|Posted on June 28, 2017 at 1:45 AM|
Radiation Romeos – Radiation Romeos
Written by The Rock Man
So I stumble upon this self-titled record by a band calling themselves Radiation Romeos. I have no idea who they are and I haven’t heard a single note of their music. My first thought is “Huh, Radiation Romeos, that’s a line from the Steve Stevens song Atomic Playboys!”. My second thought is “Who are these guys and how dare they rip off Steve Stevens?’. Upon further investigation it turns out that Radiation Romeos is the new band of Parramore McCarty, the vocalist who sang on Steve Stevens Atomic Playboys album way back in 1989.
As I stare at the band photo I realize that McCarty has gone through some changes: gone are the skin-tight leathers and the long jet black mop of hair so fashionable back in the day. In its place is a man with a shorter blonde cut and sporting jeans and a designer style t-shirt and I wonder if McCarty is still able to rock like he used to… I press play and it becomes clear I had no reason for concern, the voice is still there.
The album explodes with a burst of melodic guitar riffs and punchy drums accompanied by McCarty’s powerhouse vocals on the opening track Radiation Romeos. Yep, they even have a song called that too. The song itself could’ve easily featured on the Atomic Playboys record and reflects the solid and consistent nature of the material to come. Cuts such as Ocean Drive, On The Tight Rope, Castaways and Monstertraxx are fine examples of what I’m talking about.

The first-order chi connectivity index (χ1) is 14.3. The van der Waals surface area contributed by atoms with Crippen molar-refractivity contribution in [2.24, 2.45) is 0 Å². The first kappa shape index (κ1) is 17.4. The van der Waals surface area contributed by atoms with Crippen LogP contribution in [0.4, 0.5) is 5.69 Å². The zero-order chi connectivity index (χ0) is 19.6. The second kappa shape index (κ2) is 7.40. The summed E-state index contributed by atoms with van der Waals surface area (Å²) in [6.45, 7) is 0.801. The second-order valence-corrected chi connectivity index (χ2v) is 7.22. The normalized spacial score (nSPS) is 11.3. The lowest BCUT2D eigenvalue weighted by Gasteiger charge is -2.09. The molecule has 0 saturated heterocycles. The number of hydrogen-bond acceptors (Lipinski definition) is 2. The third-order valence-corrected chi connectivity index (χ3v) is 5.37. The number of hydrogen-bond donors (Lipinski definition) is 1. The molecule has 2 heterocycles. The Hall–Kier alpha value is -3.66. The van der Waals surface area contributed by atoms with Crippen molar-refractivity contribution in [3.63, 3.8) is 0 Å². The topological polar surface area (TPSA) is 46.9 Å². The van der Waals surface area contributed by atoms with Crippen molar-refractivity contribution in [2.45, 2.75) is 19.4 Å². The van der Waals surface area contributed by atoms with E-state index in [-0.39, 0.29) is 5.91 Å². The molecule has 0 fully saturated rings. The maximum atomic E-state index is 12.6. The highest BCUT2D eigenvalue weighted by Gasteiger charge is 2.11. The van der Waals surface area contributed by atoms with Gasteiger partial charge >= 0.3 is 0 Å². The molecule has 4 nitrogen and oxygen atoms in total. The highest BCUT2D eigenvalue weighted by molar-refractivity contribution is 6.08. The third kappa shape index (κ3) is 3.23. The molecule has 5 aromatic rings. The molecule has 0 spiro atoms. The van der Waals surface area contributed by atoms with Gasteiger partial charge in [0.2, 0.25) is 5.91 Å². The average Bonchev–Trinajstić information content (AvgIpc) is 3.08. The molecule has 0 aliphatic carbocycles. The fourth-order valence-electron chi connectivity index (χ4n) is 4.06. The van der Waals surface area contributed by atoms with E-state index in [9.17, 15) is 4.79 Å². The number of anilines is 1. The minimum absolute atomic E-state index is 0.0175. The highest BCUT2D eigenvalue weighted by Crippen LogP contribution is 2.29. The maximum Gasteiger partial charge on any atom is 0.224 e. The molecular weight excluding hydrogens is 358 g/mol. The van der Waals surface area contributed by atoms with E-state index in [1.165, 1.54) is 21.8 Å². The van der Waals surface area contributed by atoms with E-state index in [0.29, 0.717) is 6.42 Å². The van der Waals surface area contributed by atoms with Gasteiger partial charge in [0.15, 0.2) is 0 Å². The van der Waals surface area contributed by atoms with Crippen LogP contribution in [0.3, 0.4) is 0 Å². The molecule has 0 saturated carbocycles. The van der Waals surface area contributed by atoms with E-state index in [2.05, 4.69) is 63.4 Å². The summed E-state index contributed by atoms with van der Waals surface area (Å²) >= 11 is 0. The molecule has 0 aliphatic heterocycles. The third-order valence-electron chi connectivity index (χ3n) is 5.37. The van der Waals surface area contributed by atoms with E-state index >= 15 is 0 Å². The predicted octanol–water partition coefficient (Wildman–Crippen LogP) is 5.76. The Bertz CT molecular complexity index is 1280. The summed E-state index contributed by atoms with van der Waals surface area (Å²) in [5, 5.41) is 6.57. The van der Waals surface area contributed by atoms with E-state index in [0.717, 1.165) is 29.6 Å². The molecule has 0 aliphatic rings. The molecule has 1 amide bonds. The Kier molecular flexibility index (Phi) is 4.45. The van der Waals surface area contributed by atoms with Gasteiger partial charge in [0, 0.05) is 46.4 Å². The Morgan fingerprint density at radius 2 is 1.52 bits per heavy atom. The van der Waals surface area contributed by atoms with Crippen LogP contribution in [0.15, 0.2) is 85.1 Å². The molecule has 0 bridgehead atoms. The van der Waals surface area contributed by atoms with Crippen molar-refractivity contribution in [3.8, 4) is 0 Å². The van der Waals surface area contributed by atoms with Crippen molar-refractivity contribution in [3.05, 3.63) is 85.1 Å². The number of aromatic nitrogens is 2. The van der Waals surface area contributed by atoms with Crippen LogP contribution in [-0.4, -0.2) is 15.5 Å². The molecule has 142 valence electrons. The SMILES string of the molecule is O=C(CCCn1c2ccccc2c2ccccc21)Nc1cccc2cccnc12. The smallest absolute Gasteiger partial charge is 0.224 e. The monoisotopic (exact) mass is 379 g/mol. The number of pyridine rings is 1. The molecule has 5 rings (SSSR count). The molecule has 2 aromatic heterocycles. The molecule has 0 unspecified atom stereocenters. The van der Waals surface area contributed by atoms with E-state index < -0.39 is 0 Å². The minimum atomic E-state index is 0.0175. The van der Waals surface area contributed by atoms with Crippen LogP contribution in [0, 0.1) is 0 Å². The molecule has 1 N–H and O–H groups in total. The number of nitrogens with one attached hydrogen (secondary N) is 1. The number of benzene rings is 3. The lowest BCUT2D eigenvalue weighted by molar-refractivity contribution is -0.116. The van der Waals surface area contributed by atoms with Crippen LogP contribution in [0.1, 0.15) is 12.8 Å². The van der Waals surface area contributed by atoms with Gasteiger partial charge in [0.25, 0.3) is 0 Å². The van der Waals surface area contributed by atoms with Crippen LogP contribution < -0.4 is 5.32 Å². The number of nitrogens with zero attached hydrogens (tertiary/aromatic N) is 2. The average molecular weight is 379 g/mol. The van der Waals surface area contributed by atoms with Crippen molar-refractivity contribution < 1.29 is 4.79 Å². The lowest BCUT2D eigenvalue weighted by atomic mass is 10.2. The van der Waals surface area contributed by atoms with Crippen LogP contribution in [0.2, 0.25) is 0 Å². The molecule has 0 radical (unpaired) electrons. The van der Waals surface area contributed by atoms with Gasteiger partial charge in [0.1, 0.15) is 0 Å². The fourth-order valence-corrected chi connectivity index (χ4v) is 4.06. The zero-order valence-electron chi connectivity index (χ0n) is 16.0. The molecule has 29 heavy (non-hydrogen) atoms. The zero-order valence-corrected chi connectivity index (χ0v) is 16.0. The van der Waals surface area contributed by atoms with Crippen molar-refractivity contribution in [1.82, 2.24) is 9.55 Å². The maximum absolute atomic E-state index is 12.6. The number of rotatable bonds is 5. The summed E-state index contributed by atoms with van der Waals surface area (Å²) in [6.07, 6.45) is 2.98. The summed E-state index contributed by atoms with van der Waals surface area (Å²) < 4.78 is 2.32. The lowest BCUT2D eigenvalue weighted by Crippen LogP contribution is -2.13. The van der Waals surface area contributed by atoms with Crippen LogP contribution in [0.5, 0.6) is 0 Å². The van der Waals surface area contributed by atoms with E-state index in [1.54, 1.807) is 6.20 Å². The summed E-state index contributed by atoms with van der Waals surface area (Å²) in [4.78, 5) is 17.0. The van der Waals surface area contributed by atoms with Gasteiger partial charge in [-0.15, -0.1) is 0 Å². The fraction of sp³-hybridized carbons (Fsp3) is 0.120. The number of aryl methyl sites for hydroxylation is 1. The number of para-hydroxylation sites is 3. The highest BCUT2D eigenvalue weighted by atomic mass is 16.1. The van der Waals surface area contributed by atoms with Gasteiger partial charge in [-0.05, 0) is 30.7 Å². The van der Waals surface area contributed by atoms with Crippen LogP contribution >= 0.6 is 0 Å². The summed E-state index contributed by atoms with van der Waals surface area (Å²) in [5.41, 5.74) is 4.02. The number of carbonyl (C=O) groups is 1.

But it is worth mentioning a few standards like the blistering Bad, Bad Company. This track comes packed with serious attitude and gritty melodic bite. Promised Land lays down a nice meaty guitar arrangement and solid drum grooves under scored by Middle Eastern sounds and influences. Ghost Town is a throwback to the late ‘80s/early ‘90s ‘cowboy-influenced’ style hard rock tunes made popular at the time by bands such as Tyketto, Firehouse, Tangier and the like. It’s strong on acoustic guitar blended with shredding melodies and solos and lots of clichés and metaphors about ‘moving on’, ‘nothing tying me down’, ‘tumbleweed’ and ‘no horse towns’.
It’s not often that I will be critical, but if there was one minor issue I had with any of the material on the record it would be the disjointed lyrical flow of Mystic Mountain. Not sure if this track was a little rushed but it just seemed to me to struggle getting a rhythm going. However, this slight misstep wasn’t enough to stop me enjoying the album as a whole.
To that end I can’t imagine most fans of hard rock from that golden age not finding something of value on this record. Those searching for an enhanced musical experience with complex arrangements and thought provoking lyrics won’t find that here. Radiation Romeos is best suited to connoisseurs of pure rock and roll fun.
Categories: Album Reviews